7. Price stability is the main objective of monetary policy. Price stability is defined as an annual average inflation rate of 2 percent plus/minus 1 percentage point and set over a 24-month horizon. This rate is set as the operational indicator. A number of secondary objectives of monetary policy are mentioned in the WAEMU documents. The BCEAO Statute (Article 8) also mentions support of sound and sustainable growth as a secondary objective of its monetary policy. Under the WAEMU Treaty (Article 62), monetary policy should also support integration in the economic union, “without prejudice to objectives assigned to it.” In addition, the Statute of the BCEAO specifies an intermediate target of monetary policy (Article 76). For three consecutive months, the ratio of the average foreign assets of the BCEAO to its sight liabilities (banknotes in circulation and deposits of banks, governments, other organizations) should exceed 20 percent. In the opposite case, the MPC must take an appropriate action to restore the ratio.
8. The BCEAO prepares an annual macroeconomic framework to inform decisions on monetary policy. The framework for the upcoming year includes projections for the real, fiscal, monetary, and external sectors. The level of credit to the economy is aligned with the nominal growth and is adjusted by changing the money supply using the assumption on velocity. The macroeconomic framework is used to inform decisions of the MPC and helps identify key challenges that may face the region in the upcoming year, in particular regarding inflation and growth.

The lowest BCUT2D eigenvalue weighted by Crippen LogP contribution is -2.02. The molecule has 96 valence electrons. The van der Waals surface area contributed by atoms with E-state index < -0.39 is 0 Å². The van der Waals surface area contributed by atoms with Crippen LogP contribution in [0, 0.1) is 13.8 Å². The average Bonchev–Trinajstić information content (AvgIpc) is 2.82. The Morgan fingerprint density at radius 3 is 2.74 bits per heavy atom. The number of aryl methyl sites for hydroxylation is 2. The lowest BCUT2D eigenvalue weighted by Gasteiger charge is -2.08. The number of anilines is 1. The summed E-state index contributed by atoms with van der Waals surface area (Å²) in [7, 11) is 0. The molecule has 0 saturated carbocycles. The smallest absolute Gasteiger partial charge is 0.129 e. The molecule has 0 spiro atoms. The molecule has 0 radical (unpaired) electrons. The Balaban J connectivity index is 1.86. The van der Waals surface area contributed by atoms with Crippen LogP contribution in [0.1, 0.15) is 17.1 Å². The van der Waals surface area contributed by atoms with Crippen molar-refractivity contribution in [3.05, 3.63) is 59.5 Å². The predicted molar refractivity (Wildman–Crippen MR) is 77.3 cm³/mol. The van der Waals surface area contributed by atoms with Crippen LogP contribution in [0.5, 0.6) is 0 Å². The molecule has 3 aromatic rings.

9. The BCEAO is working on an improved model for inflation forecasting. The model is intended for forecasting inflation by components, such as underlying inflation (total inflation excluding energy and fresh agricultural products), petroleum products, solid fuels, electricity, and others. The projection horizons are 3, 12, and 24 months, and the projections for the current year are made public on the BCEAO website. One of the purposes of the model is to identify the component of inflation controllable by monetary policy instruments. Preliminary results indicate that inflation in the zone is largely determined by import prices—because a substantial part of the Consumer Price Index (CPI) basket is imported—local supply-side shocks—droughts and conflicts, public expenditure—mainly salary and other current expenditure increases—and to a lesser extent excess money supply.
B. Exchange Rate Regime
10. The WAEMU region maintains a fixed exchange rate regime. The regional currency, the CFA franc, is officially pegged to the euro at a fixed rate of CFAF 655.957 per euro. Exchange rates for other currencies are derived from the rate for the currency concerned vis-à-vis the euro. The monetary cooperation agreement of 1973, signed between the WAEMU member countries and France, is based on three pillars: a common issuing institution, fixed parity with the euro, and an unlimited convertibility guarantee. In exchange for the unlimited convertibility of the CFA franc into euros, the WAEMU member states are required to deposit 50 percent of their reserve holdings into the operations account with the French Treasury.